Oil Painting For Beginners – How to Get Started in Oil Painting
One of the more frequently asked questions from beginners in oil painting is: How do I get Started? To get started in oil painting is relatively easy. There are some basic supplies that you will need and some basic guidelines to follow. This article will discuss how beginners can get started with oil painting. This article will not teach you how to become a good painter however. In fact, no one can make you a good painter. You can only be taught certain things and it is up to you to take what you have learned and apply it.
Many beginners who are new to the oil painting medium, generally have the same questions. So let’s cover those questions now so that you can begin your painting journey right away.
Oil Painting Supplies
The first thing you will need to do is purchase a few supplies. You need not spend a ton of money on expensive oil painting supplies. Start with the basics as you are only a beginner right now. The goal at this point is to get used to working with your support, brushes, paints and other materials. So expensive supplies will be wasted during this stage.
You are going to need a support to paint on. There are a number of different supports that can handle oil paint, but for now, start with canvas. Many beginners often ask if a canvas needs any special coating or priming for oil paint. The short answer is yes, but you need not worry about that either. Any local art supply store or online art supply store will have canvases that are already primed and ready to be used.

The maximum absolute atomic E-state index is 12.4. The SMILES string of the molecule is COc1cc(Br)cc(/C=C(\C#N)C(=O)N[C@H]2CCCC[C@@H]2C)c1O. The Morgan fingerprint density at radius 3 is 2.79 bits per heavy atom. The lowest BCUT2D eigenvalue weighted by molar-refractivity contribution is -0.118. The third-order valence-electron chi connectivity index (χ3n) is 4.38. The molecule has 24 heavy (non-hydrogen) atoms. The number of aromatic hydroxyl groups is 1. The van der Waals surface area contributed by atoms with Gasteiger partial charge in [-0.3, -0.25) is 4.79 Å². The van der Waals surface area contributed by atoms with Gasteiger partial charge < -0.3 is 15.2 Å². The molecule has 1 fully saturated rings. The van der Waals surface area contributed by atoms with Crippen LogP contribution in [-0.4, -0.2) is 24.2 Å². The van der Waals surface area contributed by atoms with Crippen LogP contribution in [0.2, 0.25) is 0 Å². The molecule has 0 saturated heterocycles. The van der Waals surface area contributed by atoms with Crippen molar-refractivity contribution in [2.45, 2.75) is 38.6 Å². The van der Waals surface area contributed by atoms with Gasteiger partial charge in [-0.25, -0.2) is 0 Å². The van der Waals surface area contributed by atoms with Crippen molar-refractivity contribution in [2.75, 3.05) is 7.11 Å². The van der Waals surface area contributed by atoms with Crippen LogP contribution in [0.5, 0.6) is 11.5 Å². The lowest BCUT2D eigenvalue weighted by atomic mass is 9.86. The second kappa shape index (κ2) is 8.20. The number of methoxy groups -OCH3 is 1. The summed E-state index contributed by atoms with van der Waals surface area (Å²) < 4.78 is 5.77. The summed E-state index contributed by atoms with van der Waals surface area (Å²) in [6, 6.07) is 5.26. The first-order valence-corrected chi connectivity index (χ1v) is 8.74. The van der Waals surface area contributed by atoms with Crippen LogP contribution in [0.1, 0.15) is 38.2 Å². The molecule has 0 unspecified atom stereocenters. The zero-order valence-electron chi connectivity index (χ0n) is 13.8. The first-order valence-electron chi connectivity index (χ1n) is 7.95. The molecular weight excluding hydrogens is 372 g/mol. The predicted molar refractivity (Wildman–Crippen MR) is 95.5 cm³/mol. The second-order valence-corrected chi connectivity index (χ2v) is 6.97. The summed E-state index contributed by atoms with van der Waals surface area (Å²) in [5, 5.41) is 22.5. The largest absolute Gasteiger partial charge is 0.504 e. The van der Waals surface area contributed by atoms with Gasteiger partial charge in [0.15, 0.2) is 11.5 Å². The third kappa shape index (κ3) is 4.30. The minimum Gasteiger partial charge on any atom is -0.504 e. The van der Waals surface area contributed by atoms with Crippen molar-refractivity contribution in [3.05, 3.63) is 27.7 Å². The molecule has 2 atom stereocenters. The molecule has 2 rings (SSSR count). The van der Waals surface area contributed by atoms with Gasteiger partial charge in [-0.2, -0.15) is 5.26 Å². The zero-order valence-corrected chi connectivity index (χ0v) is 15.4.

Next, you are going to need paint. You do not need an expensive brand of paint. That would again be a waste for beginners. There are less expensive, good quality paints on the market that will work beautifully for your painting needs. Here are a few oil paint brands to test out: WINSOR & NEWTON Winton Oil Colours, GRUMBACHER Academy Oils and DALER-ROWNEY Georgian Oil Colours.
For those of you who may be concerned about the potential hazards associated with oil paints, have no fear. Introducing water miscible oil paints! These paints are fantastic. They can be thinned with water as opposed to using dangerous solvents like turpentine. Here are two brands to try out if you are interested: GRUMBACHER Max Water Miscible Oil Colors and WINSOR & NEWTON Artisan Water Mixable Oil Colours.
Oil Painting Brushes
Having good quality brushes is important. While a good quality brush will not make you a better painter, a cheap brush will only wind up frustrating you. When you use cheap brushes you will see why. Cheap brushes have a tendency to shed hairs that get stuck in the oil paint, which is extremely annoying. Good quality brushes should have stiff hairs and snap back into place when you run your fingers through them. They should be well crafted and sturdy.
You do not need that many brushes for oil painting. I personally only use two types of oil painting brushes: flats and filberts of various sizes. I do have a few rounds and a fan brush on hand, but I almost never use them. I would also recommend that you use hogs hair brushes as opposed to the softer synthetic hair brushes. The synthetic brushes are just too flimsy to handle the oil painting medium in my opinion.